Directed by: Greta Gerwig
Written by: Greta Gerwig, Noah Baumbach
Starring: Margot Robbie, Ryan Gosling, America Ferrera, Kate McKinnon, Issa Rae, Rhea Perlman, Will Ferrell
Released: July 20, 2023
Grade: A-


There are signs of fatigue but we’re still living in an era where major Hollywood studios are playing it safe by banking on sequels, reboots, and established universes.  In 2022, the top 10 movies at the U.S. box-office all fit into that description (Elvis was the highest grossing original film in 12th place).  Barbie looks set to break that trend in 2023.  Helped by a relentless marketing campaign, the box-office predictions are strong and it’s on track to be an “original” hit.  Regardless of what you think of the movie, that itself is worthy of applause.

Directed by the accomplished Greta Gerwig (Lady Bird, Little Women), Barbie reminds of me a bright, colourful, entertaining Broadway musical.  Using a mix of humour, dance, music, and over-the-top acting, Gerwig provides us with a fun two-hours where the purpose of every scene is to surprise, dazzle and entertain audiences.  There’s seldom a dull moment.

I’m stunned Mattel signed off on the screenplay… but glad they did.  It’s a self-aware storyline spread across two universes.  The first is Barbieland – an idyllic place where women have priority.  There’s a female president, an all-female Supreme Court, and issues like gender equality are never spoken of.  The landscape, from the housing to the clothing, are dominated by 10,000 shades of pink, and everyone walks around in a Groundhog Day-like state of blissful happiness.  It’s also worth mentioning that every woman is called Barbie and every man is called Ken (creating opportunity for humour which extends until the closing credits).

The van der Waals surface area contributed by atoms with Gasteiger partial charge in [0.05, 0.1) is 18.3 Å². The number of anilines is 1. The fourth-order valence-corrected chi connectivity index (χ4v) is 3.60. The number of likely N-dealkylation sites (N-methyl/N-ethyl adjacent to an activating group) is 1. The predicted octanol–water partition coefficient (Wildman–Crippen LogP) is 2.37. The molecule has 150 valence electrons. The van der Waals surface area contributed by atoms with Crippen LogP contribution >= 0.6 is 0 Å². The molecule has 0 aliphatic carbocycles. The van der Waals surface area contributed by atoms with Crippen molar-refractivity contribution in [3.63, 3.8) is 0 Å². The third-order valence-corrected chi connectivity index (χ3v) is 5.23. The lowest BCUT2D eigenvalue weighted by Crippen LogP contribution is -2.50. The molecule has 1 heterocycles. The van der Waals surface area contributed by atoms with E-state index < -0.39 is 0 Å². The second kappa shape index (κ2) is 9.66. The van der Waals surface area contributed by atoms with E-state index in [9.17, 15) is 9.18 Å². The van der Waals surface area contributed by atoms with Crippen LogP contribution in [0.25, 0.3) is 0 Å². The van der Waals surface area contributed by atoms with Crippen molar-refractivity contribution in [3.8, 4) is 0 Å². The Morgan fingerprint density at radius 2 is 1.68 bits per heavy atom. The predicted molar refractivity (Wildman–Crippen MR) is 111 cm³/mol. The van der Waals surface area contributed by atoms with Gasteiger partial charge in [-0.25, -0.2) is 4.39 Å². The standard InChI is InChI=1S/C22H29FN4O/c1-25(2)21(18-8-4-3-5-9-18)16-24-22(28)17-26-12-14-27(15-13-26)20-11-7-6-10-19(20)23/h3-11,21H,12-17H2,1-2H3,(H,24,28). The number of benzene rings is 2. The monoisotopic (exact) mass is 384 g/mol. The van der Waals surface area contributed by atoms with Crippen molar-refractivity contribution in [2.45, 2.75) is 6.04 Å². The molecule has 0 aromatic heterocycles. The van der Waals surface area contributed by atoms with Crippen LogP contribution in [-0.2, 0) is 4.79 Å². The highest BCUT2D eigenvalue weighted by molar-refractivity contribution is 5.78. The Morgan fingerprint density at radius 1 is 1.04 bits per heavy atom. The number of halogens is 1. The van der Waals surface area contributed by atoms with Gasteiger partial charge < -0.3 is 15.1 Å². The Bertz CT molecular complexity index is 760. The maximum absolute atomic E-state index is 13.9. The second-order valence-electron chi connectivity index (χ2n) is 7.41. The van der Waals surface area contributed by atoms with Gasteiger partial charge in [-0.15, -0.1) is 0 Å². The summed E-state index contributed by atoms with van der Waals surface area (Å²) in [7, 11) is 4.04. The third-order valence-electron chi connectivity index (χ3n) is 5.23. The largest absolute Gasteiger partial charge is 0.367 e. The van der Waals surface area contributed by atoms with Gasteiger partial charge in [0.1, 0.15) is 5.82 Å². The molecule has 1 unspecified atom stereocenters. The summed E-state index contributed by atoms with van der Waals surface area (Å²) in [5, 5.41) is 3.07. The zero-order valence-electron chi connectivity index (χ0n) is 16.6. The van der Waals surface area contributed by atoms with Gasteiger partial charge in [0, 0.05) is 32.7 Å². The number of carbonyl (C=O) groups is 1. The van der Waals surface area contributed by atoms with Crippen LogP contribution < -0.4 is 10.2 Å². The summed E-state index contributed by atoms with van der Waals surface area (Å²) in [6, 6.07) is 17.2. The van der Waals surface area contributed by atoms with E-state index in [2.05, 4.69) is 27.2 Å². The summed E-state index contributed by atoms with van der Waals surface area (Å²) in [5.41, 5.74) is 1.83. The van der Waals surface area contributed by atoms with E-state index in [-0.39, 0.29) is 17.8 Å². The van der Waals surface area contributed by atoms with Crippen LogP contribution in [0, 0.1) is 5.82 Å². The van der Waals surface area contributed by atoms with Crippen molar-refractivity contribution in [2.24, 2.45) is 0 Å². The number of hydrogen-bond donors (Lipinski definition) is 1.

The other universe is the Real World.  There, a group of profit-driven men led by the CEO sit around a heart-shaped table on the top floor of Mattel headquarters in Los Angeles wondering how to sell more Barbie dolls and improve their bottom line.  Just outside the boardroom is Gloria (Ferrera), a hard-working toy designer who, influenced by a semi mid-life crisis, is starting to pencil some “darker” Barbie designs.

In the same vein as Gary Ross’ must-see 1998 comedy Pleasantville, there is a rip in the “continuum” which allows characters to travel between the two worlds.  It allows Stereotypical Barbie (Robbie) to see the pros and cons of a more realistic world, but the broader character arc belongs to Ryan Gosling who, as the ab-displaying Ken, is transformed from a submissive accessory into a quasi-villain exploring the idea of patriarchy.

A few characters are undercooked – Ariana Greenblatt as a teenager, Will Ferrell as the Mattel CEO, Michael Cera as a life-finding Allan – but Barbie is a fun journey from start to finish.  Gerwig and co-writer Noah Baumbach (The Squid and the Whale) spread the jokes far and wide.  Some of it is simple – like the way no liquids exist in Barbieland because that’s how toys are – and some of it is edgy – the background to Rhea Perlman’s character, and Margot Robbie’s final spoken line.

It’s not often I get to say this…. but Barbie is a creative Hollywood blockbuster which stands out from the pack.  Bravo!